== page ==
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A Memo to People Who Don’t Like the Latest Mac Upgrades

I suppose I shouldn’t be surprised to discover that a fair number of people are described as underwhelmed by Apple’s desktop product refreshes this week. The objections cover a surprising range, from the pricing to the nature of the upgrades, but in all respects, they’re not happy.

Let’s look at the pricing first. True to Apple’s ongoing policy, they simply improved the product without changing the cost structure. Some analysts have been suggesting that Apple must cut prices in order to compete during a downward economic spiral, but they aren’t paying attention. Besides, Apple has roughly $28 billion hanging around, one expects in a solvent bank, so they are under little pressure to boost short-term sales at the expense of long-term profitability.

When it comes to the iMac, complaints about the cost of the new version just don’t make any sense. Consider that you can now get the entry-level 20-inch version for $1,199, and the configuration is quite close to the $1,499 model of the prior generation. For that price, you now get a 24-inch model.

To me, that’s a $300 price reduction, right? Now maybe my math skills aren’t what they should be, but Apple has said the very same thing. In a sense, they’ve moved the product line down one price level, with better options at the higher-end of the scale.

Now I suppose you could argue that Apple could have done more to beef up the iMac, particularly when it comes to having discrete graphics chips on the cheaper models. Certainly you have to consider that you are sacrificing at least 256MB of RAM for integrated graphics, but the NVIDIA 9400M chip does great work, and is apt to perform better than the ATI chips on the older iMac. That, to me, is an improvement.

When it comes to the Mac mini, what can I say? No, Apple didn’t invest in a new form factor, although they reworked the chassis with more green-friendly parts. The hardware is suitably upgraded, particularly in addressing the lame graphics capability of the last version, released in the summer of 2007. Has it been that long?

I’m also happy to see that Apple has demonstrated improved faith in the mini, which has been the orphan stepchild of the Mac desktop lineup for far too long. Maybe they’ll even pour a few dollars for direct promotion this time, and not just because it appeals to the environmental segment. I doubt very much if most people will buy one for that reason. It’ll be more the desire to get a faster computer for a relatively small amount of money. Indeed, the climate is such that the mini might really take off with the right presentation.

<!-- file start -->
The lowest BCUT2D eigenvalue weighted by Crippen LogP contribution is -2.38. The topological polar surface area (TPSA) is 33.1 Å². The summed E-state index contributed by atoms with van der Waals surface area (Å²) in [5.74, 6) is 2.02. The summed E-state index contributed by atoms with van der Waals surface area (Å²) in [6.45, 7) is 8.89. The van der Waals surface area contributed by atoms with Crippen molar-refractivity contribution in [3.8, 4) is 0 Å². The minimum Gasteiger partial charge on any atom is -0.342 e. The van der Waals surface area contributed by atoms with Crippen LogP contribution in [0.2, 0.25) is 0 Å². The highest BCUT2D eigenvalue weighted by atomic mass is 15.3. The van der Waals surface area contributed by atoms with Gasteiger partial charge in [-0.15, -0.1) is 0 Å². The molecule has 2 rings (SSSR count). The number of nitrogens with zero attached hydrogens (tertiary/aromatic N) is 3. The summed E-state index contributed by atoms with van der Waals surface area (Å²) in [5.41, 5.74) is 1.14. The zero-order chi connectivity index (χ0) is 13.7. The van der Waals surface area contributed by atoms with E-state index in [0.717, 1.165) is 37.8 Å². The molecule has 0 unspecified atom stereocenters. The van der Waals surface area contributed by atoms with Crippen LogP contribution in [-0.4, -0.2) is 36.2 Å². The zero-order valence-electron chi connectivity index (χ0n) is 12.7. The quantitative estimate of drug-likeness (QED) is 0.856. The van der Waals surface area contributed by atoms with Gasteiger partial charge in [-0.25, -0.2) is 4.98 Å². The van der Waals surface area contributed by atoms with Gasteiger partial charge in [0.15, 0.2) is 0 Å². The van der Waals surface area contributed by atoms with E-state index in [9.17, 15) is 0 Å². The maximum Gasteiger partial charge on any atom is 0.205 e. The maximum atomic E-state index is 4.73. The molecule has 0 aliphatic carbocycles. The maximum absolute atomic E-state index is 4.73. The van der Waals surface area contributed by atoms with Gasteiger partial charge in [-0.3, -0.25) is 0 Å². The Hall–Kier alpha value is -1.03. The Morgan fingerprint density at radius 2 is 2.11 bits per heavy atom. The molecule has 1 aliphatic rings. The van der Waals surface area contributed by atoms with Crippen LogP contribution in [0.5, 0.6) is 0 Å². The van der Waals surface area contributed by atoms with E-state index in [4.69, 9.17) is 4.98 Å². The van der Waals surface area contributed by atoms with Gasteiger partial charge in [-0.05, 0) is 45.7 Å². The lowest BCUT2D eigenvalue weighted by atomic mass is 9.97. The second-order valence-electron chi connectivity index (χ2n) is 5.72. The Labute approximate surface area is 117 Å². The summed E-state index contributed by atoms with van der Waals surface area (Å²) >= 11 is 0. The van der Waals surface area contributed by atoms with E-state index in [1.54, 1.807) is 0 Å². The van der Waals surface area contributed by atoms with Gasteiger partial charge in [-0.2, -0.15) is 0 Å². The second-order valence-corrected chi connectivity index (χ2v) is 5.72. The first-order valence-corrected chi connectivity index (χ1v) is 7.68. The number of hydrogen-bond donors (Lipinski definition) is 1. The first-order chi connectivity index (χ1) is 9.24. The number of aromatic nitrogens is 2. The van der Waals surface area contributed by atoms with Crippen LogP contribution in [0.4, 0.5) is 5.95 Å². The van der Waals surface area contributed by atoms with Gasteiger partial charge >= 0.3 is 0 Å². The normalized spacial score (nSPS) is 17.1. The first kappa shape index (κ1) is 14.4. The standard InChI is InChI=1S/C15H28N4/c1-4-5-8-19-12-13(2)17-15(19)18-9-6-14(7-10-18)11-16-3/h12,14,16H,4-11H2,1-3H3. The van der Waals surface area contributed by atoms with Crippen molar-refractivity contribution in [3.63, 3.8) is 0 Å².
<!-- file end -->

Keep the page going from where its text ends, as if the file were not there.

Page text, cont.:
But then what do I know about marketing?

As far as the Mac Pro is concerned, it’s a natural refinement. The chassis is reworked somewhat to simplify the upgrade process, which was, to my way of thinking, pretty easy with the previous version.

The new Intel Nehalem Xeon chips might seem a harder sell. Faster performance, but a lower clock rate. But the gigahertz race is long ago and far away, and I trust customers realize now that these raw specs don’t tell the entire story about a personal computer’s performance potential. It’s still benchmarks. In saying that, the eight-core Nehalem upgrades are monumentally expensive, so souping up the new box isn’t going to be an inviting prospect. However, it’s nice to be able to upgrade the eight-core model from the standard 6GB RAM to 16GB for $500. That’s not a bad deal at all, and it’ll present a challenge to third-party memory suppliers.

Going to 32GB, for $6,100, is utter nonsense. I think 16GB is the sweet spot for the Mac Pro. That’s my current configuration, and our Web server, which uses a pair of quad-core AMD processors, has a similar memory complement.

In all, I think Apple refreshed their desktops in a way that makes perfect sense regardless of the economic situation. Being environmentally friendly is only a small part of what you get if you are ready to buy a new Mac.

Is there something missing? Well, I think that, with over 70% of Mac sales in the portable category, the hopes and dreams for the legendary “mythical midrange Mac minitower” will quite likely never be fulfilled. Although I think there’s a hole in the Mac lineup for a product of this sort, incorporating basically the guts of the iMac sans the display, with some added expandability, the market has left the gate. It just won’t get enough of an audience to make sense.

I would have also found it interesting to put a quad-core mobile processor in the high-end iMacs. That would have made them compelling alternatives for content creators who just can’t see their way clear to buy a fully-outfitted Mac Pro nowadays.

Sure such a product might cannibalize sales somewhat from the high-end, but I think Apple should be grateful for any sale at this point in time. Besides, users who want the ultimate Mac technology will still cherish a Mac Pro below their desks.

As far me, there’s nothing here that makes me want to toss out my existing hardware, even if I had the funds to make that investment right now, especially since I did all my upgrades last year. I think I’ll pass until 2010.